For many cabinet ministers, Dominic Cummings’ departure from 10 Downing Street will be seen as an opportunity for a reset. A controversial figure from the start, the hope is that Prime Minister Boris Johnson will pursue a different style of government without the influence of his chief adviser.
Cummings raised eyebrows with his strong views on the need for civil service reform and his call for misfits and weirdos with odd skills to join the Downing Street team. His abrasiveness has caused no end of problems for Johnson. And his decision to break lockdown rules while the rest of the country stayed home earlier this year, wrought havoc on Johnson’s ability to enforce coronavirus restrictions. But we often slide into thinking of Cummings as a svengali and of Johnson as being under his thrall – as opposed to being his boss.
Describing Cummings in this way is part of a wider discourse regarding special advisers and spin doctors which has pervaded UK politics for some years. In the early days of Tony Blair’s New Labour government, Peter Mandelson, the architect of party reform, was characterised widely as a svengali.
The idea of the svengali comes from a character in George du Maurier’s 1894 novel Trilby. Despite being an antisemitic caricature, the term svengali is recognised by the Oxford English Dictionary as describing “a person who exercises a controlling or mesmeric influence on another, especially for a sinister purpose”.
Like the original fictional Svengali, Mandelson was characterised in cartoons as a spider. Journalist Quentin Letts described him as being “infamous as a dripper of poison, a man to fear, qualities which have caused division and loathing in his own party”.
Alastair Campbell, Blair’s spin doctor, was given similar attention. He was nicknamed the svengali of spin and described as the man whispering in the prime minister’s ear – the real deputy prime minister, despite being unelected and unaccountable.
Damian McBride, Gordon Brown’s director of communications, was exposed for planning an anti-Conservative smear campaign, and yet somehow managed to return to Downing Street as an adviser. Theresa May’s special advisers Nick Timothy and Fiona Hill were characterised as a “toxic clique” responsible both for division within the party and her disastrous performance in the 2017 general election.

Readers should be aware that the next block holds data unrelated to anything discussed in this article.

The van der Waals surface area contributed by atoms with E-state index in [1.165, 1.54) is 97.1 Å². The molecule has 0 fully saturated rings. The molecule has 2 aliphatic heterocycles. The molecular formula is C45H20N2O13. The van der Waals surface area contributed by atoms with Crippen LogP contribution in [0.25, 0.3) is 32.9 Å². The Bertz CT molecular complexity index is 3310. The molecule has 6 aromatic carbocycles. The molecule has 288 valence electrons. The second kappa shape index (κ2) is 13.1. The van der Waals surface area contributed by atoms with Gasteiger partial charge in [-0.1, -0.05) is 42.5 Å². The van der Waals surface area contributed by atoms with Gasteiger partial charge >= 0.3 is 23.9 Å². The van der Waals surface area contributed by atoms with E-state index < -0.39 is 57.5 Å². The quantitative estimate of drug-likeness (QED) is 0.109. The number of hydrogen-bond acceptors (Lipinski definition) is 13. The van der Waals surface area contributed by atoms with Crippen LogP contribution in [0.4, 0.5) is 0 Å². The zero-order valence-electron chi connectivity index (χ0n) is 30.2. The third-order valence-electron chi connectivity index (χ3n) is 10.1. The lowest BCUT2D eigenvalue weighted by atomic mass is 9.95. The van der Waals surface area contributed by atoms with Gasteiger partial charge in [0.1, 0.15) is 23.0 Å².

When advisers fall, their every dark act is exposed and their demise celebrated. Meanwhile the political leaders are given a second chance. But is it fair to pin the failures of a government onto an individual appointed by that leader?
In du Maurier’s novel Trilby, the title character is a naive half-Irish laundress in Paris searching for love. Svengali attempts to make her a star, and she falls under his spell, enthralled by the promise of fame and fortune. Under hypnosis, she is convinced she has talent, but as his influence wanes she finds herself exposed on stage. Svengali and Trilby both meet a tragic end, the latter dying clutching a picture of her erstwhile guru.
Poor, vulnerable Boris
Painting special advisers as svengalis allows the political leader to be portrayed as the innocent at the mercy of their gurus. It enables them to appear heroic when they are finally freed from their clutches. But this is essentially a piece of spin in itself. Political leaders from Blair to Johnson hire these figures because of their expertise and skills – and often because they have personal relationships with them. Neither Mandelson, Campbell nor Cummings are hypnotists able to control the minds of their political masters. They are appointed due to a shared worldview and, like any adviser, make convincing claims to have the qualities and expertise to help the leader meet their political goals.
While the individuals are often flawed, we should view them not as svengalis but as fall guys: the ones who take the blame when the flaws in the machine of government are exposed. Cummings’ exit may be a source of celebration, but will the next phase of the Johnson government really be more in touch with the people? Recent history suggests not. Blair post-Campbell, and May after the exit of Timothy and Hill, fared no better in the court of public opinion. Johnson, too, may struggle to find a new team to reset the image of his governing style.
This article is reproduced by kind permission of The Conversation and first appeared there on 16 November. The author, Darren Lilleker, is Professor of Political Communication at Bournemouth University.